I’ve got to be honest: I’ve never loved the tag line for this blog.
Now, part of my uneasiness with “The Relevance of Religious History for Today” reflects nothing but my own insecurity. Our motto reminds me that I have far less claim to being an actual scholar of religion than anyone else on our distinguished roster. (Don’t worry: I’ll keep faking my way on the religious history of topics as disparate as soccer and the space race.) But I’m sure I’m not the only historian here who stumbles over the word “relevance.” Isn’t the past worthy of study for its own sake? If we strive for relevance, aren’t we tempted to overemphasize what’s popular, or what pays?
But if one error is to insist that history is only meaningful if it seems most immediately useful, the opposite mistake is as dangerous: to act as if the past can never help us understand the present. A friend of mine helped found an initiative called History Relevance, which seeks to “encourage the public to use historical thinking skills to actively engage with and address contemporary issues and to value history for its relevance to modern life.” With those public historians, I do believe that
history can have more impact when it connects the people, events, places, stories, and ideas of the past with the the people, events, places, stories, and ideas that are important and meaningful to communities, people, and audiences today.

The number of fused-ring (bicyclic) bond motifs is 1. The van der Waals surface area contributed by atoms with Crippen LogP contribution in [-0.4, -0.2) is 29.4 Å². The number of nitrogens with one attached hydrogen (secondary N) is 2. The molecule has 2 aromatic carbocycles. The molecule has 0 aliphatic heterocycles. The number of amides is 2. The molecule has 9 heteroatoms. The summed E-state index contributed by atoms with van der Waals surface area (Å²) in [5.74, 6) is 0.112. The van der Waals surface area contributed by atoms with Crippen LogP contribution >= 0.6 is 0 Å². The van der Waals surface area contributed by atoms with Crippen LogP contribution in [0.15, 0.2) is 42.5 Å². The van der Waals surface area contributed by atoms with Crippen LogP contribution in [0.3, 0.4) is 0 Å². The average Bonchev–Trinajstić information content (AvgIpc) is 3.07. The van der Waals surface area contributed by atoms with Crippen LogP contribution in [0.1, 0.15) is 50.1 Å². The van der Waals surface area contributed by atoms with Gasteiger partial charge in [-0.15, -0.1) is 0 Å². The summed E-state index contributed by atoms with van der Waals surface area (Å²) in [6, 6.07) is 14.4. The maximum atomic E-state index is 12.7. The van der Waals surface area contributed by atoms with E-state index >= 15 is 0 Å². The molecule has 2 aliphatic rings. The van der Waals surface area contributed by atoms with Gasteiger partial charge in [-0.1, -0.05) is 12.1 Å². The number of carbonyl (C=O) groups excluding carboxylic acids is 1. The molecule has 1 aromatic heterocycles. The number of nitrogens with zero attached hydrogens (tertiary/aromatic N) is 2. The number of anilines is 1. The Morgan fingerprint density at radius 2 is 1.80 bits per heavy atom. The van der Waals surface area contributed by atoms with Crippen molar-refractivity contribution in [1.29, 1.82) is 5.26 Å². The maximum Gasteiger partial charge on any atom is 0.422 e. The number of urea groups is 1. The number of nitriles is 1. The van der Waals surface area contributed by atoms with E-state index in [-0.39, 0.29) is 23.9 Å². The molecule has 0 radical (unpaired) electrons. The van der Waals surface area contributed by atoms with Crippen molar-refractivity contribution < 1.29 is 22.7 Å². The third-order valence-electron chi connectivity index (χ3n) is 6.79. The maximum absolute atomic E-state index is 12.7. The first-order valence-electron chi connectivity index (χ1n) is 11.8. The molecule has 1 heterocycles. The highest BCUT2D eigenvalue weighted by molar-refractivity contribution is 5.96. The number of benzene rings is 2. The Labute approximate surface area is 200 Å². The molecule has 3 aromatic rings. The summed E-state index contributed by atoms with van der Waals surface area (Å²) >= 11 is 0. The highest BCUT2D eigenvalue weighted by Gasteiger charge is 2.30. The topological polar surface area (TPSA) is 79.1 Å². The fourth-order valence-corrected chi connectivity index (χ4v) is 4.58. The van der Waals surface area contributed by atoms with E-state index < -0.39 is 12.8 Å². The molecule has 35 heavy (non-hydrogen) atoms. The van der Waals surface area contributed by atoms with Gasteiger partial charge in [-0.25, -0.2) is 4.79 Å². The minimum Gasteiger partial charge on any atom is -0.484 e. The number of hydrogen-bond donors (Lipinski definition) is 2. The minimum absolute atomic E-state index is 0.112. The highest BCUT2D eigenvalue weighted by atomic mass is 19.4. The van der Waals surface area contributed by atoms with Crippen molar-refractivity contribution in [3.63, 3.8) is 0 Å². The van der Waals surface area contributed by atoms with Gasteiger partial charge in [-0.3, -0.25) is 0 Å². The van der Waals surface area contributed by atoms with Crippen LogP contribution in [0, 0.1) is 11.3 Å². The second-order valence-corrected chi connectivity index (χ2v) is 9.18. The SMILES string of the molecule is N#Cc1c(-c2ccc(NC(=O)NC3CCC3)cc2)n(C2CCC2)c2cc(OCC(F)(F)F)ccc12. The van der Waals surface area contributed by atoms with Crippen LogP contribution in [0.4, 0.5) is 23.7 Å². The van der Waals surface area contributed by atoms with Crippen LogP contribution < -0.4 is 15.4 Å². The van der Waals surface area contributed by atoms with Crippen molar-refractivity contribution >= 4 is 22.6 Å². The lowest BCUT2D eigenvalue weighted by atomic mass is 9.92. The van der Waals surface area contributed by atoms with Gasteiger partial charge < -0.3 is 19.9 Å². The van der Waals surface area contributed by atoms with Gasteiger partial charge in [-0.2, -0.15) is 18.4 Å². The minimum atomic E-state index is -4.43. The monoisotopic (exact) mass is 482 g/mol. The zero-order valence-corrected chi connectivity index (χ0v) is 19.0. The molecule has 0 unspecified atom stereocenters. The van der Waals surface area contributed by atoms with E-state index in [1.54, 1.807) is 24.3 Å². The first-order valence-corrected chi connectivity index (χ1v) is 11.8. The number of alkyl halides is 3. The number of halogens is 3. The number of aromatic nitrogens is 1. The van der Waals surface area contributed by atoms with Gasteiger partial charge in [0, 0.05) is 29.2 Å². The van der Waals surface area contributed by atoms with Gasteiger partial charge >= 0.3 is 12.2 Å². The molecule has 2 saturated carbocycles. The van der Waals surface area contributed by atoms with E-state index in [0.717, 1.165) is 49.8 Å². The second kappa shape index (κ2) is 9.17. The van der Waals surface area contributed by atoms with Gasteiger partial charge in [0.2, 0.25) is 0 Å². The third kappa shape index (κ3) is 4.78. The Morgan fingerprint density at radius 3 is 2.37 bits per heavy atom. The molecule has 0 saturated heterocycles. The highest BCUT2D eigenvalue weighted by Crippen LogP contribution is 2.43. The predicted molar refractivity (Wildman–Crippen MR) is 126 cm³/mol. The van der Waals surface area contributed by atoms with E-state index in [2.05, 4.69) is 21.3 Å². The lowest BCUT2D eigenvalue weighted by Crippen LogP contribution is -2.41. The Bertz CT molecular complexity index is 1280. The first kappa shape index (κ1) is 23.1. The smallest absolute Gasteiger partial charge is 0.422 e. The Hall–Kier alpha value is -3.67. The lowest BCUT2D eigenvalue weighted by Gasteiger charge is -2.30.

And you all seem to agree. (By the way, there’s lot more of y’all than there used to be: our page views jumped over 30% this year!) As I look back at the year’s thirty most popular Anxious Bench posts, it’s clear that we are finding ways to make religious history not just interesting, but relevant.
That’s easiest to see in one particular realm of American life. Perhaps we’re just gearing up for 2020, but far more than last year, 2019 found us drawing on history to interpret contemporary politics. Mike Pence got David thinking about the politics of college commencements (#28), while Kristin wrote about the candidacy of Mayor Pete (#22) and tried to attend a Donald Trump rally (#26). I drew on Baptist, Lutheran, and Quaker history to warn against the Christian nationalism (#20) that’s increasingly central to Trump’s appeal among religious voters, a group that I was surprised to see includes large numbers of mainline Protestants (#12).
But it was the evangelical past and present that continued to draw most of our attention. Here again, David was a key contributor: he questioned what participation in the National Prayer Breakfast did to evangelical witness (#14), explained how support for and opposition to Trump illustrates a populist-cosmopolitan divide in evangelicalism (#15), and noted that progressive evangelical leader Jim Wallis has recently returned to the more radical origins of his career (#30). I previewed a tense meeting of my home denomination in order to examine growing evangelical divisions over sexuality (#6) and interviewed a leader in evangelical higher education who thinks that Congress can reconcile religious liberty and LGBT rights (#28). But again, I’m only an amateur historian of evangelicalism, so I was glad to learn from guest bloggers like Jared Burkholder, who looked at the history of evangelical purity culture (#10); Chuck Redfern, who identified what he saw as “cracks in the foundation” of evangelicalism (#16); Josh Parks, who criticized how conservative Christians had “weaponized” something C. S. Lewis once said (#21); and Peter Choi, who complicated our narrative of an idealized evangelical past (#23).